The Brazilian pharmaceutical market remains the most attractive to multinational pharmaceutical companies in Latin America. The expansion of healthcare coverage, driven by local authorities, presents significant revenue-generating opportunities for drugmakers and healthcare service providers. However, given the Brazilian government's protectionist measures in the pharmaceutical sector, we believe local drugmakers will outpace multinationals.
Headline Expenditure Projections
- Pharmaceuticals: BRL57.0bn (US$26.4bn) in 2013 to BRL61.6bn (US$26.2bn) in 2014; +8.2% in local currency terms and -0.7% in US dollars terms. Forecast revised upwards from Q114 due to changes to macroeconomic forecast.
- Healthcare: BRL438.6bn (US$203.2bn) in 2013 to BRL484.9bn (US$206.3bn) in 2014; +10.6% in local currency terms and 1.5% in US dollars. Forecast revised upwards from Q114 due to more optimistic macroeconomic forecast data.
Risk/Reward Rating: Brazil scores 60.3 in BMI's Pharmaceutical and Healthcare Risk/Reward Rating (RRR) matrix, making it the fifth-most attractive pharmaceutical market in America. We note that the weakening real against the US dollar was the key factor that has caused Brazil's to fall behind Mexico this quarter, as we assess market data in US dollar terms to allow cross country comparison in the RRR calculation.
Key Trends And Developments
- In February 2014, Brazil's Ministry of Health released a proposal recommending new clinical protocols to treat children with HIV.
- In February 2014 Brazil's Health Minister Alexandre Padilha signed a decree to incorporate 15 new tests for rare disease diagnosis in the Unified Health System (SUS).
- In January 2014, Brazil's National Economic Development Bank (BNDES) planned to invest up to BRL10bn (US$4.1bn) in the production of biopharmaceutical products by 2016.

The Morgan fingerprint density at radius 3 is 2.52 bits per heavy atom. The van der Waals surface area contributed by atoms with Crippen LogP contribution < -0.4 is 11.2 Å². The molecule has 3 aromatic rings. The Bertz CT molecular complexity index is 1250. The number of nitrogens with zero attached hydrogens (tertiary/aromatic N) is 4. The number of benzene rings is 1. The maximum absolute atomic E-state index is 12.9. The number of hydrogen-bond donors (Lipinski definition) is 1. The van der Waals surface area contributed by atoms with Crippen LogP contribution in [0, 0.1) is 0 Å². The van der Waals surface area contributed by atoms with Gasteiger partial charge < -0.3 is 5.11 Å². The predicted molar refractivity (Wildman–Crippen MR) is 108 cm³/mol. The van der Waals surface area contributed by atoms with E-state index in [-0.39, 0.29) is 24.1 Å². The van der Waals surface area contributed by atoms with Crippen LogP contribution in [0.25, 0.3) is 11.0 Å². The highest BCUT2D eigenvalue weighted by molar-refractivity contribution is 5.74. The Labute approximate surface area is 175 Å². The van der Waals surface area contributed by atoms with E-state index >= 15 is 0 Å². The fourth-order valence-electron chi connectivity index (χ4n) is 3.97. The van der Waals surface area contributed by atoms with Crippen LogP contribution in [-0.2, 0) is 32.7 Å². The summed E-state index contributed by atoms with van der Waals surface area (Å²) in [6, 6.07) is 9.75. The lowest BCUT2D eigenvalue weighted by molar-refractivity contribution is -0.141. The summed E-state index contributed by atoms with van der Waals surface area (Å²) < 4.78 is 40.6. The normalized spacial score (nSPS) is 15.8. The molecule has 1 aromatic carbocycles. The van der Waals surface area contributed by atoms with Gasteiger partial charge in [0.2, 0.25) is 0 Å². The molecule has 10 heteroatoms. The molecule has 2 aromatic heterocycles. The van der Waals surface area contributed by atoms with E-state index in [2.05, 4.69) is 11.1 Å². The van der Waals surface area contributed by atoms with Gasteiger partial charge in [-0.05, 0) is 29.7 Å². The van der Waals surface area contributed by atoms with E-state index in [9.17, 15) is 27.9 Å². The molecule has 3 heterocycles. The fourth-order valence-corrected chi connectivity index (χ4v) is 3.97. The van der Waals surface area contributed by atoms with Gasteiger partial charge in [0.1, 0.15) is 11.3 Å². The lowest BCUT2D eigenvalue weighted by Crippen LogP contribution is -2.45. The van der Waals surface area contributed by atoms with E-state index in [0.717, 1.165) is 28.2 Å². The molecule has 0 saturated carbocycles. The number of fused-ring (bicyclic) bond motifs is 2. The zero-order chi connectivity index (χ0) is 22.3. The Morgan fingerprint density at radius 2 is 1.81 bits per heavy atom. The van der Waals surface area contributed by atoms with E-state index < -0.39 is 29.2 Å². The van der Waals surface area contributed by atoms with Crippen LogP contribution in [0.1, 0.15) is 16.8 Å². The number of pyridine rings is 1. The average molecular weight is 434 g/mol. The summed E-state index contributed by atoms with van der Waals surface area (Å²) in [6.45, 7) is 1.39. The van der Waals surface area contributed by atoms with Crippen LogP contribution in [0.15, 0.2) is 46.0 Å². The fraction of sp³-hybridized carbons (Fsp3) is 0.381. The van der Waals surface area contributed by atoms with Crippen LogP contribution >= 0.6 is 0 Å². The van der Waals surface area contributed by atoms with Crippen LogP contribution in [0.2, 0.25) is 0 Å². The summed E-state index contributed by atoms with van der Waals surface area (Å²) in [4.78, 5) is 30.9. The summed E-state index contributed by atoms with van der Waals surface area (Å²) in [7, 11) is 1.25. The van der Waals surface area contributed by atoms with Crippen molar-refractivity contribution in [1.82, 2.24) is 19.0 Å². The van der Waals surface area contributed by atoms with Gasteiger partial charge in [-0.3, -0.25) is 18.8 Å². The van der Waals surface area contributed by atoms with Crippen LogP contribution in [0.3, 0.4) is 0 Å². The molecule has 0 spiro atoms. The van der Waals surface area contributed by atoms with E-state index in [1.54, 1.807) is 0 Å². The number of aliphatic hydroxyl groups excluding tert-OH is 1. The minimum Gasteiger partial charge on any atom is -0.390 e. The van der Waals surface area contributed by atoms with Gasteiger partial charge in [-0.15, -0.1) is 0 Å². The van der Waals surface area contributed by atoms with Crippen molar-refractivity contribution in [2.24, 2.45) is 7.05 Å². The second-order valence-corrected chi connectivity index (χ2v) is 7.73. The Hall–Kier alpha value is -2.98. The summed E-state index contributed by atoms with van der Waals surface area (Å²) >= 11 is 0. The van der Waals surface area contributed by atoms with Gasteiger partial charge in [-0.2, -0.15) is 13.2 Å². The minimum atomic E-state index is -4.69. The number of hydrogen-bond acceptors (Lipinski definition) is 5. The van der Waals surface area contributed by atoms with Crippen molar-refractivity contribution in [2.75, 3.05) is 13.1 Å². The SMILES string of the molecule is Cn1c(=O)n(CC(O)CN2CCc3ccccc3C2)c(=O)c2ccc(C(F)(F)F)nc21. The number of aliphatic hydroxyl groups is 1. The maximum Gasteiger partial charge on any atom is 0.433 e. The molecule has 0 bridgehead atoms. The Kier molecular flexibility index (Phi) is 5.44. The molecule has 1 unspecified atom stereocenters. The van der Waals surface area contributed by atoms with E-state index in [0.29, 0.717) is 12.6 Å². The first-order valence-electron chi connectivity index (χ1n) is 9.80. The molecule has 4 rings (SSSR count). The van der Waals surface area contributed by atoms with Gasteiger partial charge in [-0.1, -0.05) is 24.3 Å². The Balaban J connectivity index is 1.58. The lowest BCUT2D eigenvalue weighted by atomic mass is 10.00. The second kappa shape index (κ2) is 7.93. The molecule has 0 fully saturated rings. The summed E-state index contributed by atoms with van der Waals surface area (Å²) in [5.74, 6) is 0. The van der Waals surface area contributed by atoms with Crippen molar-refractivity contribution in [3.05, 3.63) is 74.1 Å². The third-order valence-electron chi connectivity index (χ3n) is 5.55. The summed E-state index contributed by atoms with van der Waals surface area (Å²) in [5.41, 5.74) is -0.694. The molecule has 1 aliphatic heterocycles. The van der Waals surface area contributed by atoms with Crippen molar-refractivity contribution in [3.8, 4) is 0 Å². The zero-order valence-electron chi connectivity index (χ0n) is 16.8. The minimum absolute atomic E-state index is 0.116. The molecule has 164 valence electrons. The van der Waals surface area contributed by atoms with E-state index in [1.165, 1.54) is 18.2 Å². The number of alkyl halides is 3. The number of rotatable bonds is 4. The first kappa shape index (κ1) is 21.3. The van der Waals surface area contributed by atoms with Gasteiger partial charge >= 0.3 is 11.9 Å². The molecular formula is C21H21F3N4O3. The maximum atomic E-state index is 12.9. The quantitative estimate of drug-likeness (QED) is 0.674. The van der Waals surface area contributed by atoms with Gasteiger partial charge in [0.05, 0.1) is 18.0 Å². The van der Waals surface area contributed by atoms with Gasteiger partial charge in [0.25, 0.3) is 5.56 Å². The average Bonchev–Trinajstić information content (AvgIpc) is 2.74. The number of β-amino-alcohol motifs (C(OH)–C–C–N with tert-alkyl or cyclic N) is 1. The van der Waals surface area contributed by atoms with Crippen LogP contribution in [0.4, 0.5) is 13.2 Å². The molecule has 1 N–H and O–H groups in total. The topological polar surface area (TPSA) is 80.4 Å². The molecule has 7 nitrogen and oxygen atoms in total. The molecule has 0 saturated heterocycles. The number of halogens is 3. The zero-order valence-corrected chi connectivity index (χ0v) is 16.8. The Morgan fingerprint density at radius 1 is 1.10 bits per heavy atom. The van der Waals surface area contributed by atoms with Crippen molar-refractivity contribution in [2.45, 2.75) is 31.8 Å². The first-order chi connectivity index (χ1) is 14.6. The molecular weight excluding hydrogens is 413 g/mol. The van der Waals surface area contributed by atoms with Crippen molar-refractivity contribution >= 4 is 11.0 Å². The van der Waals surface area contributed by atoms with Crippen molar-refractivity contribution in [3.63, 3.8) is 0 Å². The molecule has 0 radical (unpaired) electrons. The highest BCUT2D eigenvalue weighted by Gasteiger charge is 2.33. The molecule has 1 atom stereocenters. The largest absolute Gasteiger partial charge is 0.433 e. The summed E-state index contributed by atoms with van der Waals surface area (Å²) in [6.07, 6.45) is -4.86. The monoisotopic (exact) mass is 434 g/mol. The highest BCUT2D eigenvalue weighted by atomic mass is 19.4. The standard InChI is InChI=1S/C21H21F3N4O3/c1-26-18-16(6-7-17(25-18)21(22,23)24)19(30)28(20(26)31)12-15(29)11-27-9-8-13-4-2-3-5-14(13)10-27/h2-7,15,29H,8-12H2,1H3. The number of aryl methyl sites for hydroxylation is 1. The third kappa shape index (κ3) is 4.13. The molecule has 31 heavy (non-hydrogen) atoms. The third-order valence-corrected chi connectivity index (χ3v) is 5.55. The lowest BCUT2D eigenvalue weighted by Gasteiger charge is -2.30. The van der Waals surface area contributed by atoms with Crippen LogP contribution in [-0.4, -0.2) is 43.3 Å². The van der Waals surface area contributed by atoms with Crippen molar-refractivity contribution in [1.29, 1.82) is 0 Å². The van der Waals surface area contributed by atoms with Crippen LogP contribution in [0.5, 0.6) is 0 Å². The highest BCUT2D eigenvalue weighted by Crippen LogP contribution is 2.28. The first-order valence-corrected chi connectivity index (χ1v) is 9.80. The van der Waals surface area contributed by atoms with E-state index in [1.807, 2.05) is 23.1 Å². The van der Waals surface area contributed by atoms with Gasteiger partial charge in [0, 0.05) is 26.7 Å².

- In January 2014, the Pharmaceutical Products Industry Union in the State of Sao Paulo (Sindusfarma) expressed the industry's concerns over the delay in the publication of the Brazilian government's medicine pricing policy - the first delay in nine years.
- In December 2013, the Brazilian Commission of Social Security and Family approved a proposal to increase the federal budget for healthcare to 18.7% of total spending by 2018. The federal healthcare expenditure will rise at the following pace: 15% in 2014, 16% in 2015, 17% in 2016, 18% in 2017, and 18.7% in 2018.
In November 2013, Brazil's National Health Surveillance Agency (ANVISA) published new regulation, Resolucao da Diretoria Colegiada (RDC) 38/2013, to enable patient access to new drugs before they are officially approved and available for purchase.
BMI Economic View: While stronger-than-expected GDP data in 2014 to date has seen us upgrade our 2013 real GDP growth forecast moderately, we believe the economic recovery is unlikely to accelerate further in 2014. Indeed, a weaker exchange rate and higher interest rates are likely to temper private consumption, while fixed investment will continue to post only a modest recovery, and fiscal pressures will keep government consumption relatively moderate. As such, we forecast real GDP growth of 2.4% in 2014, only modestly stronger than 2.3% in 2013.
BMI Political View: We maintain our view that President Dilma Rousseff remains the candidate best positioned to win Brazil's October 2014 presidential election. However, with the president likely to face significant policy challenges in the coming months and opposition candidates set to ramp up their campaigns, we see potential for the polls to tighten somewhat. A particularly tight race would also indicate increased political polarisation, making policymaking more challenging in the coming years.